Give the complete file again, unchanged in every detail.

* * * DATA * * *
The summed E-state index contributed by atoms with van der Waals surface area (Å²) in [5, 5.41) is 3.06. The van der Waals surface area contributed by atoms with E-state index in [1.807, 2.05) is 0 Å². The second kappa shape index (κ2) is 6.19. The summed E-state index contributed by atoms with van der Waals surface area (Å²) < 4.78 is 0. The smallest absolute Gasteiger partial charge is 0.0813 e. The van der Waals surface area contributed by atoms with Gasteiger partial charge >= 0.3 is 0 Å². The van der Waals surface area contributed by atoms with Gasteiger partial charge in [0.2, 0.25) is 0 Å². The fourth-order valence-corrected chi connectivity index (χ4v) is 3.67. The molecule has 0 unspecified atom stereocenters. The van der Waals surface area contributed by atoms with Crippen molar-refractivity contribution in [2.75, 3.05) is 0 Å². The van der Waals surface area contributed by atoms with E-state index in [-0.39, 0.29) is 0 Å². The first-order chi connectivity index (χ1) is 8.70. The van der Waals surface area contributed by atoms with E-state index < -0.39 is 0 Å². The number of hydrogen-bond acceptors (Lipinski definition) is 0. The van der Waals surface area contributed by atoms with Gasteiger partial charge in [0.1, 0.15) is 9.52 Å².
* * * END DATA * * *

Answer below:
The summed E-state index contributed by atoms with van der Waals surface area (Å²) in [5, 5.41) is 3.06. The van der Waals surface area contributed by atoms with E-state index in [1.807, 2.05) is 0 Å². The second kappa shape index (κ2) is 6.19. The summed E-state index contributed by atoms with van der Waals surface area (Å²) < 4.78 is 0. The smallest absolute Gasteiger partial charge is 0.0813 e. The van der Waals surface area contributed by atoms with Gasteiger partial charge >= 0.3 is 0 Å². The van der Waals surface area contributed by atoms with Gasteiger partial charge in [0.2, 0.25) is 0 Å². The fourth-order valence-corrected chi connectivity index (χ4v) is 3.67. The molecule has 0 unspecified atom stereocenters. The van der Waals surface area contributed by atoms with Crippen molar-refractivity contribution in [2.75, 3.05) is 0 Å². The van der Waals surface area contributed by atoms with E-state index in [-0.39, 0.29) is 0 Å². The first-order chi connectivity index (χ1) is 8.70. The van der Waals surface area contributed by atoms with E-state index < -0.39 is 0 Å². The number of hydrogen-bond acceptors (Lipinski definition) is 0. The van der Waals surface area contributed by atoms with Gasteiger partial charge in [0.1, 0.15) is 9.52 Å².